1. Pre-teens
  2. Health & wellbeing
  3. Healthy lifestyle

Physical activity for older children and teenagers

9-18 years

Young people have lots of demands on their time, so they can find it hard to be active. But physical activity keeps teenage bodies and minds fit and healthy – and during adolescence, your child needs at least 60 minutes of activity every day.

Why physical activity is important for pre-teen and teenage children

Being active every day is an important part of your child’s routine. It’s good for your child because it:

Physical activity is also great for:

  • breaking up long periods of sitting and studying
  • improving concentration and memory
  • learning new skills
  • increasing self-confidence
  • reducing stress and improving sleep
  • making and keeping friendships.

Physical activity: how much and what kind?

Australian guidelines recommend children aged 5-18 years have at least one hour of moderate to vigorous physical activity every day. And at least three days a week, this should include activities that strengthen muscles and bones.

Moderate activities make your child ‘huff and puff’ a little bit. These could include brisk walking, dancing, bike riding, swimming laps and jogging. Even helping out with some of the more active chores inside and outside your home can be good.

Vigorous activities increase your child’s heart rate and make him ‘huff and puff’ even more. Vigorous activities can happen in any game with lots of running. They’re often a big part of sports like soccer, cycling, hockey, football and some forms of dance.

Activities that strengthen muscles and bones make your child’s muscles work harder than normal and put extra force on bones. These activities include jumping, running, climbing and lifting, as well as push-ups, lunges and squats. Moderate and vigorous physical activities often help to build muscles and bones. 

Your child can get ‘huffing and puffing’ in lots of different ways – anything from organised sport to cycling or walking to school will do!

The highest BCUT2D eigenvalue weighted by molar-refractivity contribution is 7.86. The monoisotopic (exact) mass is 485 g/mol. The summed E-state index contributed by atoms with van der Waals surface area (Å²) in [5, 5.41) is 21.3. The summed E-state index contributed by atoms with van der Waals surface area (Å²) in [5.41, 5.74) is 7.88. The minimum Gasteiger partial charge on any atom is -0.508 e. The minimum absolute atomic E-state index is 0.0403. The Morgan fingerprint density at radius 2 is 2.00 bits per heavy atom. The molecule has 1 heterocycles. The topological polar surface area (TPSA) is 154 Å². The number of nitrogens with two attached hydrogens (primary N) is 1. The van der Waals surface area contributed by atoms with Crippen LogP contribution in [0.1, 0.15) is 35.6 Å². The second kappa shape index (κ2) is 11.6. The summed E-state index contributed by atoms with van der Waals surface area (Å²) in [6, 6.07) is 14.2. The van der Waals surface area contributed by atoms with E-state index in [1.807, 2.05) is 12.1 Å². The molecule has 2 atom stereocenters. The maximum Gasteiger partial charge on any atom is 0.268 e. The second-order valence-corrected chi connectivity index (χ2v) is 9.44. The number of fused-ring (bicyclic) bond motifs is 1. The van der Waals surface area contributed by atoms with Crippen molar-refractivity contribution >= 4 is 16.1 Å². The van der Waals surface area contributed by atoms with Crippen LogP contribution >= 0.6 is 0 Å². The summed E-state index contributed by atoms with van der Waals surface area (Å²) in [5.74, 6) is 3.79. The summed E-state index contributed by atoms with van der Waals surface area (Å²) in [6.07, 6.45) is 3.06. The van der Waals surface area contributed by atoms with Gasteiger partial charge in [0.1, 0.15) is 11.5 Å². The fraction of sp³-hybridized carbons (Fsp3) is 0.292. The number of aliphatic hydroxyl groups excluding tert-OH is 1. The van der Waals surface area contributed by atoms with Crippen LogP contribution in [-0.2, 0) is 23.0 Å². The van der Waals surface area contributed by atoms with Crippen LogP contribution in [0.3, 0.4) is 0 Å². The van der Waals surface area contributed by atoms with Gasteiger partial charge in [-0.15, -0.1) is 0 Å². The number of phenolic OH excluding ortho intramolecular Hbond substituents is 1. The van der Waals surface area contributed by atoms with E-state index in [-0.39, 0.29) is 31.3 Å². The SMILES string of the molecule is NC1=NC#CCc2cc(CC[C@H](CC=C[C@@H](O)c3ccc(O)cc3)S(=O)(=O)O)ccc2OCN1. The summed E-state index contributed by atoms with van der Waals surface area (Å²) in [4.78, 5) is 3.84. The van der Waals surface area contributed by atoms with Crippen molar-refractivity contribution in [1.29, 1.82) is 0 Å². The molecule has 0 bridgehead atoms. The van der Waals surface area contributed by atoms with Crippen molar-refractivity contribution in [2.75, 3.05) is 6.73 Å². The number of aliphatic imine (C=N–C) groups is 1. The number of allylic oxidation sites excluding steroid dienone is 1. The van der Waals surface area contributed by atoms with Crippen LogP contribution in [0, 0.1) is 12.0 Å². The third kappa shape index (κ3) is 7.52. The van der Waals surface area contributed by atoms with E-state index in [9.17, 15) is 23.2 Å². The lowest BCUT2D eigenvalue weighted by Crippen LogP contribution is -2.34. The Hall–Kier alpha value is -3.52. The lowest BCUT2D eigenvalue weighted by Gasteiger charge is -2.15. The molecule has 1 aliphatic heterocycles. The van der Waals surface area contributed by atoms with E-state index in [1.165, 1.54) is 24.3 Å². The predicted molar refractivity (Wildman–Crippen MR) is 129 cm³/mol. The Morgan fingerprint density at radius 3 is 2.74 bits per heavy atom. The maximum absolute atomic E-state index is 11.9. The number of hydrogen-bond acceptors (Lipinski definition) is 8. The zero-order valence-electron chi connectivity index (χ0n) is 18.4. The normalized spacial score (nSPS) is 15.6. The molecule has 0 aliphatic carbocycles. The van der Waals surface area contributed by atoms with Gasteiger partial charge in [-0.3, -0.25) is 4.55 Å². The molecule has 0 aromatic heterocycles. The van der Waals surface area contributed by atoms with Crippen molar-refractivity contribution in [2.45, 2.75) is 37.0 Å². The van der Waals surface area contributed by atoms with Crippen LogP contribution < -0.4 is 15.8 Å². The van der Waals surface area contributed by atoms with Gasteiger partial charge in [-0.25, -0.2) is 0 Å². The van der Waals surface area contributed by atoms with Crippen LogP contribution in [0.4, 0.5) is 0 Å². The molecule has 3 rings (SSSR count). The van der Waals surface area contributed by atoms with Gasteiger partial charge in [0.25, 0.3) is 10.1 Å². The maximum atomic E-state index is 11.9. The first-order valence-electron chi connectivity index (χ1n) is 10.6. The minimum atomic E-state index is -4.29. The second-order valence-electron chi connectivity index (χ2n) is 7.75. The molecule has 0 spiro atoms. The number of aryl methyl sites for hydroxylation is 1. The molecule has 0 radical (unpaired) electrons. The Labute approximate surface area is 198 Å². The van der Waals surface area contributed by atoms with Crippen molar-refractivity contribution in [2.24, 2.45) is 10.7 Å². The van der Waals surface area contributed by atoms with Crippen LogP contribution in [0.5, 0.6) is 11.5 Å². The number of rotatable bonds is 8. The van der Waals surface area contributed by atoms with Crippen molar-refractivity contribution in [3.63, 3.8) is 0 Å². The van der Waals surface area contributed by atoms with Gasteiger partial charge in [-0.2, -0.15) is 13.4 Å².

Planning ahead for physical activity

For many young people, physical activity doesn’t just happen – it needs to be planned.

When you and your child think about how to get enough physical activity into her daily schedule, the following questions might help:

  • Where can your child be active? How much space do you have at home, in the backyard, at the local park, walking track or local pool?
  • What local options are low cost or free to use?
  • Who are your child’s ‘active’ friends? Who can you visit to help your child be active?
  • Who else can help your child be active when you don’t have time to help?
  • Are there any young people’s groups that could be useful?
  • What activities can your family plan so you can all be active together?

Your child doesn’t have to get his daily one hour of physical activity in one hit. He can build it up over the day through a range of different activities. This makes it easier to get enough and to do even more than one hour.

School sport isn’t always enough 
You might think your child will get all the physical activity she needs in physical education (PE) classes or from running around at lunchtime. Unfortunately, this might not happen.

In PE classes, students spend only about one-third of their time being moderately to vigorously active. The rest of the time is spent learning about sports, skills, safety, movement and the human body. And in their lunch breaks, students can often be busy socialising, eating and doing other slow-paced things.

Children who don’t like physical activity

Not all young people are keen on sport and physical activity. If this sounds like your child, he could explore a range of other non-competitive physical activities to find one he likes.

For example, you and your child could look into activities and groups like community youth clubs, Scouts and Girl Guides. These groups often do lots of physical activities. When young people get involved in groups like these, they might also feel a sense of achievement, which makes it more likely that they’ll have another go.